The Battle of the Books, and other Short Pieces

The Battle of the Books, and other Short Pieces

Jonathan Swift

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  • EAN: 9788832507799
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A satire portraying a literal battle between books in the St. James library, together with fifteen other pieces

Swift's satire, written in 1697, describes the battle between ancient and modern books. At that time, "ancient" referred to the Greek classics and “modern” referred to books written in the 17th century. It was a rebuttal to authors who were writing that modern knowledge had surpassed the knowledge that had been available in earlier books. Swift argued that the essential ideas taught by Aristotle and others were just as valid and important as ever.



"The Battle of the Books" is the name of a short satire written by Jonathan Swift and published as part of the prolegomena to his A Tale of a Tub in 1704. It depicts a literal battle between books in the King's Library (housed in St James's Palace at the time of the writing), as ideas and authors struggle for supremacy. Because of the satire, "The Battle of the Books" has become a term for the Quarrel of the Ancients and the Moderns.

In France at the end of the seventeenth century, a minor furore arose over the question of whether contemporary learning had surpassed what was known by those in Classical Greece and Rome. The "moderns" (epitomised by Bernard le Bovier de Fontenelle) took the position that the modern age of science and reason was superior to the superstitious and limited world of Greece and Rome. In his opinion, modern man saw farther than the ancients ever could. The "ancients," for their part, argued that all that is necessary to be known was still to be found in Virgil, Cicero, Homer, and especially Aristotle.

This literary contest was re-enacted in miniature in England when Sir William Temple published an answer to Fontenelle entitled Of Ancient and Modern Learning in 1690. His essay introduced two metaphors to the debate that would be reused by later authors. First, he proposed that modern man was just a dwarf standing upon the "shoulders of giants" (that modern man saw farther because he begins with the observations and learning of the ancients). They possessed a clear view of nature, and modern man only reflected/refined their vision. These metaphors, of the dwarf/giant and the reflecting/emanative light, would show up in Swift's satire and others. Temple's essay was answered by Richard Bentley, the classicist and William Wotton, the critic. Temple's friends/clients, sometimes known as the "Christ Church Wits," referring to their association with Christ Church, Oxford and the guidance of Francis Atterbury, then attacked the "moderns" (and Wotton in particular). The debate in England lasted only for a few years.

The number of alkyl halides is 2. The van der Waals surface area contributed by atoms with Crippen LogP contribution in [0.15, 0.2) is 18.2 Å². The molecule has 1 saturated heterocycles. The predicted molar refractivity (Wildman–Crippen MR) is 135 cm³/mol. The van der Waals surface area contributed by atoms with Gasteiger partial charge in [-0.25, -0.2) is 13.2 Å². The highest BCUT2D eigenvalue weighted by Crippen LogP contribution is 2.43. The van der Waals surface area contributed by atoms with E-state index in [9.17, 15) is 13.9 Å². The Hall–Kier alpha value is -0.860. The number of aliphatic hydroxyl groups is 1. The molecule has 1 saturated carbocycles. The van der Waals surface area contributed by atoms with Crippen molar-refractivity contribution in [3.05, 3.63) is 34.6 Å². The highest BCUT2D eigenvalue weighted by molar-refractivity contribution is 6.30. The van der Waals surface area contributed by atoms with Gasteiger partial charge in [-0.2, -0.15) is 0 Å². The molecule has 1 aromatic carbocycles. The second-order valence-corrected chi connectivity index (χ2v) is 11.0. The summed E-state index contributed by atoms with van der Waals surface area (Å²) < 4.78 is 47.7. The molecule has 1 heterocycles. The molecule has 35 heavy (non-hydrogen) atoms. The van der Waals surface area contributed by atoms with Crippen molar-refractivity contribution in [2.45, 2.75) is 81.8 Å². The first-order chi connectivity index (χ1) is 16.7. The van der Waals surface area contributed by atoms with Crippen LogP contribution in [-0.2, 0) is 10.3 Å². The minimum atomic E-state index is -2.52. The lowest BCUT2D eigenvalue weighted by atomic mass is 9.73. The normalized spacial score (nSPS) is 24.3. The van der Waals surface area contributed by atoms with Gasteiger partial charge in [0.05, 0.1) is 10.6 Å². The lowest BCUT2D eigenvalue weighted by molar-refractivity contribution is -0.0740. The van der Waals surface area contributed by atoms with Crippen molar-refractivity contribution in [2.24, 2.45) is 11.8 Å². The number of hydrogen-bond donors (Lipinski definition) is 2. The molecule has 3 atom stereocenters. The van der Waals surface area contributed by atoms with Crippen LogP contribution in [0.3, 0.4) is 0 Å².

• Jonathan Swift Cover

    Jonathan Swift è considerato tra i massimi esponenti della letteratura inglese, ed uno dei più grandi scrittori satirici mai esistiti. Figlio di genitori inglesi stabilitisi in Irlanda, Jonathan Swift, nasce il 30 novembre 1667 a Dublino, ma perde il padre a pochi mesi dalla nascita. La madre fa ritorno in Inghilterra nel 1673, mentre Jonathan, affidato agli zii, rimane a Dublino. Cresce in un ambiente estremamente povero, spesso oggetto di insulti e denigrazioni a causa della sua condizione sociale - aspetto che avrà profonda influenza sulle sue future idee sociali. Durante l'infanzia studia a Kilkenny, poi a Dublino, presso il Trinity College. Nel 1689, su consiglio della madre, si trasferisce in Inghilterra, dove trova un impiego come segretario del diplomatico e scrittore... Approfondisci
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